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Title: Distribution and Growth of Garcinia brasiliensis Mart. and Hevea spruceana (Benth.) müll. arg. in A seasonally flooded forest in Manaus, Amazonas State
Other Titles: Distribuição e crescimento de garcinia brasiliensis mart. e hevea spruceana (benth.) müll.arg. em uma floresta inundável em manaus, Amazonas
Authors: Silva Marinho, Tatiana Andreza da
Lopes, Aline
Assis, Rafael Leandro de
Ramos, Santiago Linorio Ferreyra
Gomes, Liene Rocha Picanço
Wittmann, Florian Karl
Schöngart, Jochen
Keywords: Garcinia
Hevea Spruceana
Issue Date: 2013
metadata.dc.publisher.journal: Ciência Florestal
metadata.dc.relation.ispartof: Volume 23, Número 1, Pags. 223-232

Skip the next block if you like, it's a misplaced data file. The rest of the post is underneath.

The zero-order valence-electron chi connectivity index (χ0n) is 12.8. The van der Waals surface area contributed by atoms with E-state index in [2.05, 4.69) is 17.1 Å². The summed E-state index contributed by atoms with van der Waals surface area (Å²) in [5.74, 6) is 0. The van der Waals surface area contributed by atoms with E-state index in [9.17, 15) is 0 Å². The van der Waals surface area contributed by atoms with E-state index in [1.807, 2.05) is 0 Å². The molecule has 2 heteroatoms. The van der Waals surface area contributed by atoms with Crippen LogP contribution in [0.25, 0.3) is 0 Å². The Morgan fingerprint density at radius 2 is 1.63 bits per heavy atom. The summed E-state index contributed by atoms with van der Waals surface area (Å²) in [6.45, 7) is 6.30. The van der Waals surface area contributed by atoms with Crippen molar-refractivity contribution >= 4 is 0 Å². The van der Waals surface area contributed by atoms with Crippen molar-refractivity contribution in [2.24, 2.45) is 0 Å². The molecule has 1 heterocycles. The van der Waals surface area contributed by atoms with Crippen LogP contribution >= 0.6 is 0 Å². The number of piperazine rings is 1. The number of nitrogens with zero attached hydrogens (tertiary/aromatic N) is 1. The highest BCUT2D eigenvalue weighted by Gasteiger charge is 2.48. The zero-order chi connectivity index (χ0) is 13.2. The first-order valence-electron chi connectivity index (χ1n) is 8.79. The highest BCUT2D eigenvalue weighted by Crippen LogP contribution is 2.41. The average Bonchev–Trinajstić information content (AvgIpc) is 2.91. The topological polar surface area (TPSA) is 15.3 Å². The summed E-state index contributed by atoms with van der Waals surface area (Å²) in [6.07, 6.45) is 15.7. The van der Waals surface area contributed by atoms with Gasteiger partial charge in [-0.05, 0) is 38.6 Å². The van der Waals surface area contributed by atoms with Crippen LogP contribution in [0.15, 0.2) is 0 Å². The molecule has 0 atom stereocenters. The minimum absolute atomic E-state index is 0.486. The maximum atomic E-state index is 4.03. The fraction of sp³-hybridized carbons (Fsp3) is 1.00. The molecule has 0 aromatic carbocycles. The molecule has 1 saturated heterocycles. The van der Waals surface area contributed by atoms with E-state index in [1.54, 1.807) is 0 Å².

Abstract: This study assessed the distribution and growth of two tree species in a seasonal mixed-water inundation forest near the city of Manaus, and determined the annual growth rates and ages of trees. The aboveground wood biomass was estimated for each population. Eight plots of 25 × 25 m were established, where all individuals of the species Garcinia brasiliensis and Hevea spruceana with heights ≥ 1.0 m were inventoried and mapped. The levels of inundation were measured on all individuals, while the relative photosynthetically active radiation (rPAR) was measured in individuals < 10 cm diameter at breast height (dbh). For eachindividual, the basal area was determined, and the tree volume estimated. Tree ages and the radial increment rate were determined by using dendrochronological methods. In total, 105 individuals were recorded. In both populations, most individuals presented dbh smaller than 10 cm. Hevea spruceana presented more individuals (n = 80), and higher rates of radial increment, while Garcinia brasiliensis (n = 25) presented higher mean age. The duration and height of inundation and the levels of rPAR were different for each population. It was detected significant correlations between dbh and tree heights, and between dbh and tree age. The micro-topographical variations appear to exert effects on the structure population and on the distribution of the studied species. Despite the low rPAR values and variations recorded within the study site, the different light requirements in each species suggest different ecological niches.
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